THE DIGITAL REPOSITORY FOR THE BLACK EXPERIENCE
- Get Involved
"Up You Mighty Nation, You Can Accomplish What You Will!"
Minister Louis Farrakhan was born on May 11, 1933 in the Bronx, New York to Sarah May and Percival Clarke. He was born Louis Eugene Walcott, but would later adopt the surname of Farrakhan after his conversion to Islam. Louis and his brother, Alvan Walcott, were raised by their mother and step-father in Boston, Massachusetts. As a youth, Farrakhan was a talented violinist and athlete. He graduated from Boston English High School and attended Winston-Salem Teacher’s College, during which time he recorded calypso albums under the name “The Charmer.” In 1953, Farrakhan married his wife, Khadijah Farrakhan (born Betsy Ross), and he dropped out of college during his senior year to assist her during her pregnancy.
After attending the annual Saviors’ Day address delivered by Elijah Muhammad, Leader of the Nation of Islam (NOI), Farrakhan decided to join the NOI in 1955. Farrakhan became minister of Muhammad’s Temple No. 11 in Boston, Massachusetts in 1956. Nine years later, he was appointed by Elijah Muhammad to serve as Minister of Muhammad’s Temple No. 7 in New York City. Farrakhan worked with the Harlem community to improve the quality of life in the neighborhood, but the decisions made by Imam W. Deen Mohammed to make the NOI resemble Sunni Islam prompted Farrakhan to gather his own supporters and rebuild the NOI based on the leading principles of Wallace Fard Muhammad and Elijah Muhammad. Farrakhan first assumed the role of Leader of the NOI in 1978.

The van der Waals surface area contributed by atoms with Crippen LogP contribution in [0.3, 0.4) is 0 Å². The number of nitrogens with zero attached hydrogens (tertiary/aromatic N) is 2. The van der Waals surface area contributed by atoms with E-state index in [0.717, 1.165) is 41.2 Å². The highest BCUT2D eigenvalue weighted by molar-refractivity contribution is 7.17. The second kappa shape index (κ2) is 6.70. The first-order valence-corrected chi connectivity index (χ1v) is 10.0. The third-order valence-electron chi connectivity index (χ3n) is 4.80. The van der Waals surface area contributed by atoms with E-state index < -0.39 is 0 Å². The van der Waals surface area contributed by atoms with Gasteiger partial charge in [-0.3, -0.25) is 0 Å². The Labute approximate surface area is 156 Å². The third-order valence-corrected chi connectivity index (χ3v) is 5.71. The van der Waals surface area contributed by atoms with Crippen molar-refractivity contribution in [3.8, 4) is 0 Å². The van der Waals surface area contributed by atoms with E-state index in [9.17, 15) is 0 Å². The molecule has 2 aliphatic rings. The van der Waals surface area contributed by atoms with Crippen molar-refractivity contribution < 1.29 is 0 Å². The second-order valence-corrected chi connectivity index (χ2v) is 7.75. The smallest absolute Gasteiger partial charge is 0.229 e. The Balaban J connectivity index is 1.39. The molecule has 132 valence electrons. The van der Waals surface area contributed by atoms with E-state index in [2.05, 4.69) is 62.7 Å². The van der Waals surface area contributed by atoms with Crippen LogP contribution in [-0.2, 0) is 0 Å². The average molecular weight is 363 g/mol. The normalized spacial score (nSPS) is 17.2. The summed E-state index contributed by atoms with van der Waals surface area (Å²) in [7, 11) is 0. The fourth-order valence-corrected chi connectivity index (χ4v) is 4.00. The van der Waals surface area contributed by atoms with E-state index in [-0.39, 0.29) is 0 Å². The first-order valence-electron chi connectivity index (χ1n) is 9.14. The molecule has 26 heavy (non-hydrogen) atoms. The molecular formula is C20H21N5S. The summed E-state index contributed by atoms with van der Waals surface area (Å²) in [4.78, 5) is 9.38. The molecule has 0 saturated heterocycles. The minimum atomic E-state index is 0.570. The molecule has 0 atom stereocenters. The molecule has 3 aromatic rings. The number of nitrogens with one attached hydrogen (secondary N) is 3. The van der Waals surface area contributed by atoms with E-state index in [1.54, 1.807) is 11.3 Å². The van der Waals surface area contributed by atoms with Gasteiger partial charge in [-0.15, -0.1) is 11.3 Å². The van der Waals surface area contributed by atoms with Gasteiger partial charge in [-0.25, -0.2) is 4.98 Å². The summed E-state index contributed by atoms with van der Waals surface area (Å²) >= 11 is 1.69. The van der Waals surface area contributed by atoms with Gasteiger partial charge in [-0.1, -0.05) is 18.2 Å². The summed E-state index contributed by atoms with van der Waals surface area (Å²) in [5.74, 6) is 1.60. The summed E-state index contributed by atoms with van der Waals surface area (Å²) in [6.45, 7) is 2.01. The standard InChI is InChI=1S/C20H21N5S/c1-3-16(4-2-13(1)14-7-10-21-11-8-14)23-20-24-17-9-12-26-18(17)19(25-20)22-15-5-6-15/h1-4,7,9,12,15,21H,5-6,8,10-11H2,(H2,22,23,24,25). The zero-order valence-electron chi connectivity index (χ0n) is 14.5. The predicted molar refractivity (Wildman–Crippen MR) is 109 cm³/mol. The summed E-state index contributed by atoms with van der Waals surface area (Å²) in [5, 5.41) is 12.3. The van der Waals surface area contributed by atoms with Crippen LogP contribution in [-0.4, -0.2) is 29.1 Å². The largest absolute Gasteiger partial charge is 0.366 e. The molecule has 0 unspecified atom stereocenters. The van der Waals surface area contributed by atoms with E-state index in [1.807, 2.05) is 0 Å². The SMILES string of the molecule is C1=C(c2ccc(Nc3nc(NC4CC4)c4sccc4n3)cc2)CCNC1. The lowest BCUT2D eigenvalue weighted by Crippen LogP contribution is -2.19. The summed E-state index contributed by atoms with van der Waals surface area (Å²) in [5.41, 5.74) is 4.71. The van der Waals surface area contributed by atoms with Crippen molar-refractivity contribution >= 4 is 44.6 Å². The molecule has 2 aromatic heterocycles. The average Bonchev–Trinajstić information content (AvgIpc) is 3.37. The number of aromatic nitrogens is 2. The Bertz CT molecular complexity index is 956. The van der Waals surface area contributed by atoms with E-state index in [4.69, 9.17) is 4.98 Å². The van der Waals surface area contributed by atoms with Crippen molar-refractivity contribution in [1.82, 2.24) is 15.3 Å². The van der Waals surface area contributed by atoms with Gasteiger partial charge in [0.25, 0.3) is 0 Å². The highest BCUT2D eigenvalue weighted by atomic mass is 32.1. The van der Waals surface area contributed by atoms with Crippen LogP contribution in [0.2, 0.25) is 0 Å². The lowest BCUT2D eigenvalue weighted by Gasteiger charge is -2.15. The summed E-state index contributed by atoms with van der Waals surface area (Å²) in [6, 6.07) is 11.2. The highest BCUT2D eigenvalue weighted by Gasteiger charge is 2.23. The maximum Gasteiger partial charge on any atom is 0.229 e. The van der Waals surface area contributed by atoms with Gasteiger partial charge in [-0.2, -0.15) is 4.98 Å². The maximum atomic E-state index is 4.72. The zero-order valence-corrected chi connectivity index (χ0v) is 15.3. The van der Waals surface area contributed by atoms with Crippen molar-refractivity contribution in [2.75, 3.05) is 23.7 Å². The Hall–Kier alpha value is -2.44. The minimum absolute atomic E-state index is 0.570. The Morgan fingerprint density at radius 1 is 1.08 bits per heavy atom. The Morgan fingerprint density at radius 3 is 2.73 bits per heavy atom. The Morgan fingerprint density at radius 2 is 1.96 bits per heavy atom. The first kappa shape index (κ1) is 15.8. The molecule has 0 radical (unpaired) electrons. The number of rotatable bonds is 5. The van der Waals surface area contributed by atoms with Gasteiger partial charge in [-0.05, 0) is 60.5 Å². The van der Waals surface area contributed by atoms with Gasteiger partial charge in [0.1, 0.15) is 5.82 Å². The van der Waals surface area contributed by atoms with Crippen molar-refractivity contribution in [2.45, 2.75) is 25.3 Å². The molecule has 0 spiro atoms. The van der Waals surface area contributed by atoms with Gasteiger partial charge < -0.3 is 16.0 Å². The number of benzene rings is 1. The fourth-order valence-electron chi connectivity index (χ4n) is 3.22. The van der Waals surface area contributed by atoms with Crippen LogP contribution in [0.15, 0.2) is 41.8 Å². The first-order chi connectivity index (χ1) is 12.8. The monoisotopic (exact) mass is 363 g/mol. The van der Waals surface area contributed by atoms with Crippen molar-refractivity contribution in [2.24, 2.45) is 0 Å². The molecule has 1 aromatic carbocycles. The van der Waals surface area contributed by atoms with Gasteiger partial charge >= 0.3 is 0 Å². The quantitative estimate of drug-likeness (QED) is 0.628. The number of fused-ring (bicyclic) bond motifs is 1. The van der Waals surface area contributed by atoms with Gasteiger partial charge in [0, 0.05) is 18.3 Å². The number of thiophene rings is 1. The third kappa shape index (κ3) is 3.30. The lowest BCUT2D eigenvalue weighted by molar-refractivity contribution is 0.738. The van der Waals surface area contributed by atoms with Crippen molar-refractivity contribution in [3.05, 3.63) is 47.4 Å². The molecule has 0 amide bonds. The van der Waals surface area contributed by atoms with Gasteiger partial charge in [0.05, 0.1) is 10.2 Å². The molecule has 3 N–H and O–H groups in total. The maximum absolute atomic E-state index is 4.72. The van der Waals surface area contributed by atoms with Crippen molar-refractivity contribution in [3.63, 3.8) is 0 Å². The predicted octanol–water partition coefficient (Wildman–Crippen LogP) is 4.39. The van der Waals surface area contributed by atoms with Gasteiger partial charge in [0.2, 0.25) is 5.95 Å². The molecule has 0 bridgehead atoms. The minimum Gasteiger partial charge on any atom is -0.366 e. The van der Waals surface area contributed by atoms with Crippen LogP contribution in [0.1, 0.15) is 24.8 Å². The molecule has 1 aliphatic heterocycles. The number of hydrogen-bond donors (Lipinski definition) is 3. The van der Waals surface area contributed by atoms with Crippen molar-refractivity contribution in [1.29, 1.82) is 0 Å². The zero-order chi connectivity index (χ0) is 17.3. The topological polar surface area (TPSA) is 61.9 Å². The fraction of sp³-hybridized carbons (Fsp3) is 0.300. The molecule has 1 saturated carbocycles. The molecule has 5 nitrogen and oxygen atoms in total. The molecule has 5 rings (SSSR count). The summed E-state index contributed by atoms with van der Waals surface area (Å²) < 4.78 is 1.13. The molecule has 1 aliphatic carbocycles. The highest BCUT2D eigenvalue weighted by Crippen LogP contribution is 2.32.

Although at times a controversial figure, Farrakhan’s message of a unified community and the importance of reversing negative stereotypes has been the guiding principle of many of his actions. To combat the negative image of African American men often presented by the media, Farrakhan organized the Million Man March in Washington, D.C. on October 16, 1995 and the Millions More Movement ten years later. Farrakhan was voted the Person of the Year by Black Entertainment Television in 2005, and the following year, he was voted the fifth most important African American leader in the AP-AOL “Black Voices” poll.
Louis Farrakhan was interviewed by The HistoryMakers on November 29, 2010.